La Logique du conditionnel (was: Re: The phrase 'I'd like...')
|From:||Douglas Koller, Latin & French <latinfrench@...>|
|Date:||Wednesday, January 14, 2004, 22:22|
>Deplorable ? Sounds rather logical, after all.
>I have a Portuguese pal, speaking French like a native, who refuses
>categorally to say "Si j'Ètais... je ferais". He decided once for
>all that he would say "Si je serais", because he finds it much more
>satisfying (conditional being the mode of the condition) (I think
>that in Portuguese it's something like "se eu fosse" = subjunctive).
>Note that in esperanto, the same applies (I'm not trying to sell any
>esperanto method, I swear):
>Se mi estus sana, mi estus felicxa = If I was healthy, I would be happy.
Actually, isn't French the odd man out here? Of the languages we've
been discussing, most have something subjunctivish in the if-clause,
si fuera (estuviera?) sano (de buena salud?),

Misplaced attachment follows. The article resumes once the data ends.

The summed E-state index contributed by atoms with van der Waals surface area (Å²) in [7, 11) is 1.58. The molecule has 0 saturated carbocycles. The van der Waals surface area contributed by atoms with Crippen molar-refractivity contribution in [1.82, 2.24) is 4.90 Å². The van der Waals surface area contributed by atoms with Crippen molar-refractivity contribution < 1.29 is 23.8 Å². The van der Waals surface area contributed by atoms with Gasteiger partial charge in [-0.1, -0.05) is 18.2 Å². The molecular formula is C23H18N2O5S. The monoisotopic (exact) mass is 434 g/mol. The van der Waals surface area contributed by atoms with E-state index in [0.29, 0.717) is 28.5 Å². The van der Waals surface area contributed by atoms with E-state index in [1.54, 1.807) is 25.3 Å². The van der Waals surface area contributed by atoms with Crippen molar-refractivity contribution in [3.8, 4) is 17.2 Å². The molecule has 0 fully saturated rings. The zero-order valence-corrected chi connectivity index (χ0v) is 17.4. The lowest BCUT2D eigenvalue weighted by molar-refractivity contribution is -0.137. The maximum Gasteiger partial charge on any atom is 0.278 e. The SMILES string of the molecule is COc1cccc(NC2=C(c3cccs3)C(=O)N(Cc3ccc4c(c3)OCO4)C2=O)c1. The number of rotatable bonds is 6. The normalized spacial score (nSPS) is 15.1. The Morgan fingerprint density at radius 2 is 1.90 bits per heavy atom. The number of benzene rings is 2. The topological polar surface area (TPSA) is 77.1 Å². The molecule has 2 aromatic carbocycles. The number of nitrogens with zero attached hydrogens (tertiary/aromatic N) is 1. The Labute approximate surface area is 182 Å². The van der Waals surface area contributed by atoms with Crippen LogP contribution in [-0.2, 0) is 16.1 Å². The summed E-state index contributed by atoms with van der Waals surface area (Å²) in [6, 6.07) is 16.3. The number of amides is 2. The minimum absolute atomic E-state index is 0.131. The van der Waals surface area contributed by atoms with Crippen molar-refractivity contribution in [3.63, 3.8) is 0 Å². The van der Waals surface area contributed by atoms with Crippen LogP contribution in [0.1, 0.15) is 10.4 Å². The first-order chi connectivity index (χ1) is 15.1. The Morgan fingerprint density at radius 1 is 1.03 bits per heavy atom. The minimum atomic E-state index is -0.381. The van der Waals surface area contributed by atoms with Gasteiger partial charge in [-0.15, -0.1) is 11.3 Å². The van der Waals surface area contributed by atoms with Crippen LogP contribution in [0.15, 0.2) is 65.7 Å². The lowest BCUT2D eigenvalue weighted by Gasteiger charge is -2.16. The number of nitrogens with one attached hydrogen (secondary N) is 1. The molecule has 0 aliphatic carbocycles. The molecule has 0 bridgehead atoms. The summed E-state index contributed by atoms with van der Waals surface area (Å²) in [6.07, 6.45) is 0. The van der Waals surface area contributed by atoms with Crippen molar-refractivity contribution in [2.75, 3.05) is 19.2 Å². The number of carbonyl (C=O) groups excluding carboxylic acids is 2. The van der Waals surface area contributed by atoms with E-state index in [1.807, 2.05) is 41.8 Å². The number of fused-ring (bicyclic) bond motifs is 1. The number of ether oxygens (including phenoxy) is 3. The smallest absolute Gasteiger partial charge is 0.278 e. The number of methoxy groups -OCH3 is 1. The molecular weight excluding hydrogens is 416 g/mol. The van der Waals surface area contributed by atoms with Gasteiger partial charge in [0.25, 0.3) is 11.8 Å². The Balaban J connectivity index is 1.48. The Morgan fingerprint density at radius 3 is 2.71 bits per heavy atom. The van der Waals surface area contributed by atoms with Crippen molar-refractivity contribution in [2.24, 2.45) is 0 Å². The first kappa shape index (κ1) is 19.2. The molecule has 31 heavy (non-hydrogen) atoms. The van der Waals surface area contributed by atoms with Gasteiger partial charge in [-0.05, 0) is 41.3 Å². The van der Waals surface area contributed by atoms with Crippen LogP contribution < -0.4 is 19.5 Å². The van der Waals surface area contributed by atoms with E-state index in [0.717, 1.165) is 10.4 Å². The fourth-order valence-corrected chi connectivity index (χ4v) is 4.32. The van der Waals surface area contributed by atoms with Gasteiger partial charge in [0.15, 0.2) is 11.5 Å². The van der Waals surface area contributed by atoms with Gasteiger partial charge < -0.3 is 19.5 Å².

wenn ich gesund wäre,
if I were healthy,
even English (while I realize that "If I was healthy," and "If I were
healthy," are collapsing in modern usage, the "were" points to
simpler, happier, more subjunctive times). I'd be all over it if the
French had something (if we're talking satisfaction here) like:
Si je fusse sain (en bonne santé), je serais heureux.
But imperfect subjunctive is *quite well* on the way out in French,
so unless I'm handed the reins of the Académie Française, I shan't
hold my breath. "Si je serais," ? <cringe>. Indeed, deplorable (no
offense to your pal). Meanwhile the Esperanto sentence causes me no
indigestion, since subjunctive forms don't exist ("Se mi estis sana,
mi estus felicxa."? Blech!). I doubt logic has much to do with it.